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‘Happy Gilmore’ is getting a sequel. How did it become a cult classic?

Netflix announced Adam Sandler, the original film’s star, would write and star in a sequel to the 1996 sports comedy.

A screen capture of Carl Weathers talking to Adam Sandler in Happy Gilmore.
Carl Weathers talks to Adam Sandler in a scene from ‘Happy Gilmore.’ Sandler is due to return for a sequel to the 1996 film. Photo by Universal/Getty Images

When the movie “Happy Gilmore” came out, landlines and dial-up were still commonplace in people’s homes. Now, nearly 30 years and many technological advances later, Netflix is finally getting around to creating a sequel for the golf comedy.

In May, Netflix confirmed that Adam Sandler would write and star in a “Happy Gilmore 2.” The film, which follows a failed hockey player with anger management issues as he becomes a golf star, made nearly $40 million at the box office when it came out in 1996 and became one of Sandler’s most popular movies.

But how did it become a “cult classic” that has stuck around so long that it’s still able to get a sequel in a world wholly different from the one it was released in?

Steve Granelli said it’s not just films themselves, but audiences who make a “cult classic.” Photo by Matthew Modoono/Northeastern University

It’s not simply the film (or show or album) that makes something a cult classic, said Steve Granelli, a pop culture and fandom expert, and associate teaching professor in communications at Northeastern University. It’s also the following behind it.

“What the term means is that a particular film has endured with an audience to the point where calling something classic means we’re not only recognizing the text or the films, but we’re also recognizing the audience that appreciates it,” Granelli added. 

For example, a movie like “We’re the Millers” might play over and over on cable TV, but it’s not considered a cult classic because it doesn’t have a defined audience.

The other hallmark of a cult classic is whether it becomes a generational touchstone, Granelli said. Will people look back and say this film was popular with this generation?

“Happy Gilmore” became part of this because it coincided with the onset of affordable DVDs that people could play at home, meaning many people were able to watch it when they wanted for the first time.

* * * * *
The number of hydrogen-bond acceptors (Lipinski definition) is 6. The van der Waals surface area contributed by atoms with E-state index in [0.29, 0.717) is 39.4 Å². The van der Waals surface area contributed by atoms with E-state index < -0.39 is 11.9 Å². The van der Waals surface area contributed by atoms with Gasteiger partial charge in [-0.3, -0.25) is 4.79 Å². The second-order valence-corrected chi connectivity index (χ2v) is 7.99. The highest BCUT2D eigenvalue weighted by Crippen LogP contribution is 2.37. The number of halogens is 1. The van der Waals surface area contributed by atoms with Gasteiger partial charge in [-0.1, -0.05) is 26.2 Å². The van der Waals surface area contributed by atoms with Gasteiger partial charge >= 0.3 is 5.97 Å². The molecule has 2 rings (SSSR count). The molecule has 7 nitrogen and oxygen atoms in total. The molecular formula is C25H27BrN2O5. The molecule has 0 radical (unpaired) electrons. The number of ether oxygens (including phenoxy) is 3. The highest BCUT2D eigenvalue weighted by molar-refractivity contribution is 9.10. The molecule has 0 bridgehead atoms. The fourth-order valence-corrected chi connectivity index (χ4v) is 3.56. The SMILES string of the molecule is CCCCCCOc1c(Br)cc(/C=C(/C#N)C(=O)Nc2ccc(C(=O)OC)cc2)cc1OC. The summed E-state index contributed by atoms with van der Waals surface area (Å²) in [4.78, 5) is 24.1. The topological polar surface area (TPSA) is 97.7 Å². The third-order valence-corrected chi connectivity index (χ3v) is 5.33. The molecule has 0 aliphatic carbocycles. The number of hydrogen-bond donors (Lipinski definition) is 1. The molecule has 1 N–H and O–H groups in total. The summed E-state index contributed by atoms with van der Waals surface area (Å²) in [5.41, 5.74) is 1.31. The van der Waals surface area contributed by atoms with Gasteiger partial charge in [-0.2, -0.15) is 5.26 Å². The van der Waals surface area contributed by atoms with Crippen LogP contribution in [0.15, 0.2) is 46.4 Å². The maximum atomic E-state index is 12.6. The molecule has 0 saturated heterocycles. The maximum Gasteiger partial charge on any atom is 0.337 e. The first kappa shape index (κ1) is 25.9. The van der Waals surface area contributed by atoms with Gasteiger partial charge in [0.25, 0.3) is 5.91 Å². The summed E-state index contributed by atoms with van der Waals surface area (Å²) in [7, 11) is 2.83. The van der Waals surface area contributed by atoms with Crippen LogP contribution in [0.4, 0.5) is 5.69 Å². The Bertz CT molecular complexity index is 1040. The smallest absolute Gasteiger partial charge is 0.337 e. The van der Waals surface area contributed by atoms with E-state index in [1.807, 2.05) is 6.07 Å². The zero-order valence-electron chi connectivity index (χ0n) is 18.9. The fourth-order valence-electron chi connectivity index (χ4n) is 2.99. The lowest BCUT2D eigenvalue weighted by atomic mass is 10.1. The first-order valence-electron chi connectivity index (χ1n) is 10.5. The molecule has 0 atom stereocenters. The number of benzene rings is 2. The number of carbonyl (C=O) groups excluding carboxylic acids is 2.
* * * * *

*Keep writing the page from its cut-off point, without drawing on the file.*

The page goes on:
“If I were to look back in the ’90s to college kids, what movie would I think of that’s playing in dorm rooms all the time?” Granelli said. “You would probably think of movies like ‘Tommy Boy’ and ‘Happy Gilmore’ and ‘Billy Madison.’ They coincided with people having personalized devices that you can replay films on whenever you want. … A spate of films in that time period, they endured with a particular audience for a very long period of time.”

Today, those original fans of “Happy Gilmore” are sharing the film with their kids, creating a new generation of fans, Granelli said. What makes the film’s reach go even further is the fact that Sandler himself is still acting and has an extensive catalog of films for new fans to explore, many of which have a similar comedic style to “Happy Gilmore.”

“We’ve seen Adam Sandler grow and be a chameleon,” Granelli said. “He still has his comedic roots, but he’s done so much for so many different audiences over such a long period of time.”

It’s also because of Sandler’s enduring celebrity that “Happy Gilmore” is able to have a sequel. While there is a devoted fan base of the film, Sandler’s continued star power allows him to take the reins in creating this sequel.

In addition to writing and starring in it, Sandler’s production company, Happy Madison Productions, is apparently behind the film. There’s also apparently been conversations for years about when the film would happen, Granelli said, meaning its production has been inevitable. 

“(Sandler) gets to do whatever he wants to do at this point,” Granelli said. “I think Netflix’s trust in Adam Sandler kind of overarches what kind of potential audience there might have been for this film. He’s got that at this point with his production company and that overall deal they have with Netflix. I don’t know if that demand came from audiences, but I do think that the potential audiences that this can hit are very broad because of the nostalgia.”